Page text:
To allow for the sensitivity analysis, we used the Global Flood Database (GFD) dataset as an alternative source of flood exposure1. For this database, daily satellite imageries at a 250-m resolution were adopted to further depict the areas with inundation from all the flood events recorded in DFO dataset at a fine scale; in total, it estimated 913 flood events and their spatiotemporal extends from 2000 to 2018 worldwide. We did not utilize this database for the primary analysis, as satellite imagery was unable to capture certain flood events due to persistent cloud cover. Furthermore, it should be noted that the GFD dataset does not provide comprehensive coverage of all areas affected by flood events. Instead, it focuses on specific regions with flood inundation1.

We matched the flood database with the spatial information of each individual’s living cluster by adopting spatial analysis tools and statistical tools from the geopandas (version 0.11.0) and pandas (version 1.4.1) packages from the Python platform (version 3.8.10).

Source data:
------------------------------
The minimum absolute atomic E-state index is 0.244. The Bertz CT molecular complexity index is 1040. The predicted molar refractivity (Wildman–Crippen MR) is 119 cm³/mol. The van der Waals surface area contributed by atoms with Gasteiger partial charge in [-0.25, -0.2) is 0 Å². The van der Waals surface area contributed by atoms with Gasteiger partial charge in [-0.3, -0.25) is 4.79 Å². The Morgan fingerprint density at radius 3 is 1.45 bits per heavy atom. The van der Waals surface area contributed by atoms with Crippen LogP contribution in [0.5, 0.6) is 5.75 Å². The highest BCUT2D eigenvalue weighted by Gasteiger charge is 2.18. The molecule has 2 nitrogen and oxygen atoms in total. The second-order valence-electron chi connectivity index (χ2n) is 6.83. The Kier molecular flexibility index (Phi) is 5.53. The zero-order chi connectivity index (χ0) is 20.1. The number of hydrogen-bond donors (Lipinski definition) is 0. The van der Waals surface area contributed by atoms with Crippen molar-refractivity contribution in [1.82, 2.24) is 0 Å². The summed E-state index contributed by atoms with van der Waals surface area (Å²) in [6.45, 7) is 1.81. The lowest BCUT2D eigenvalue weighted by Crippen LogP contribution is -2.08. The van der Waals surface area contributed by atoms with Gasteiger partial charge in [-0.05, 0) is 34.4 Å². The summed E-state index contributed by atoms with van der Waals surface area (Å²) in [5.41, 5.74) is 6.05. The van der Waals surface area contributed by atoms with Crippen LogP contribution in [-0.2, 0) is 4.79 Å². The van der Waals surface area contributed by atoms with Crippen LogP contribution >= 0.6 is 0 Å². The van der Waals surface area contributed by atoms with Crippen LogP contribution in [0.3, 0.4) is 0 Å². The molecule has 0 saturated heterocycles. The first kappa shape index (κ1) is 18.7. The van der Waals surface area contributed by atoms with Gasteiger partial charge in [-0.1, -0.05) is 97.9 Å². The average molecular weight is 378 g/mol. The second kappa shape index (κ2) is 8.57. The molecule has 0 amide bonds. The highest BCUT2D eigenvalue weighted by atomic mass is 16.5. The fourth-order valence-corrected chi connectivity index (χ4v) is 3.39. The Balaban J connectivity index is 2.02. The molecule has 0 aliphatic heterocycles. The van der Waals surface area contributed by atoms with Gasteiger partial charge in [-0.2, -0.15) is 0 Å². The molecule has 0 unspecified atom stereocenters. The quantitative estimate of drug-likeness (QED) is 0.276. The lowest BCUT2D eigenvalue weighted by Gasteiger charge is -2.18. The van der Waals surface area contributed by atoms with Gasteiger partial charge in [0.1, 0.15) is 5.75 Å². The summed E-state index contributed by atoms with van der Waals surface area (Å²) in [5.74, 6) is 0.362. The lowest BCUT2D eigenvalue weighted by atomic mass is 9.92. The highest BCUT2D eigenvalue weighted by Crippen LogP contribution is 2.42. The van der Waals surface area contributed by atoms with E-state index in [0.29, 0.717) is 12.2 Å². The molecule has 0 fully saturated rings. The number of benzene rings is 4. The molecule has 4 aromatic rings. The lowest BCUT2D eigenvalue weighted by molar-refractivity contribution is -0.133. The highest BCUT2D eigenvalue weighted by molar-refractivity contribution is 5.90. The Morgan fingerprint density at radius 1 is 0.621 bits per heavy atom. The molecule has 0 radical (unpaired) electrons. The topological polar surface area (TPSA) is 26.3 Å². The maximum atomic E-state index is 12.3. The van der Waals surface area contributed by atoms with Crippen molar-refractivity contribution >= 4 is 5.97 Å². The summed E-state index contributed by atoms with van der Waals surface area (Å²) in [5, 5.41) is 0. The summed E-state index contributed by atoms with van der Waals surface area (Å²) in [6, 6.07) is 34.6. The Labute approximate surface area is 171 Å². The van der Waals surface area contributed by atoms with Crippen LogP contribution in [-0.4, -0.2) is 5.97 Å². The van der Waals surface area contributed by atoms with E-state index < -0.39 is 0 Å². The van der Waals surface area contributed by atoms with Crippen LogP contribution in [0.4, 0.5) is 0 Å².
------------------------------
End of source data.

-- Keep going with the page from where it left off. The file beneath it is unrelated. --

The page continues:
Statistical analyses

We used a matched case–control design to explore the association between flood exposure and pregnancy loss following the methodology that was reported previously27,28. Using the records of mothers who had experienced pregnancy loss and successful delivery, we compared multiple pregnancy outcomes with each other from the same woman. First, for a case, we defined the gestational flood exposure (binary variable) when the spatial location of the residing cluster during the pregnancy period overlapped with the affected area by a flood event during the flooding period. For the corresponding controls, we calculated the maternal flood exposure (binary variable) according to the gestation length of the matched case. We provide an example to better illustrate our case-control design. As depicted in Fig. S6, a woman has three pregnancy records, in which the first and third pregnancies resulted in full-term vaginal deliveries, and the second pregnancy ended in a miscarriage in the sixth month of gestation. To determine the flood exposure for each pregnancy cycle, we have adopted a 6-month time window, starting from the beginning of each pregnancy month. This approach ensures that we capture the relevant exposure period for each pregnancy record. Similar to case-crossover studies, this matched case-control design could control for all confounders that vary between individuals as they remain constant between pregnancies of the same mother.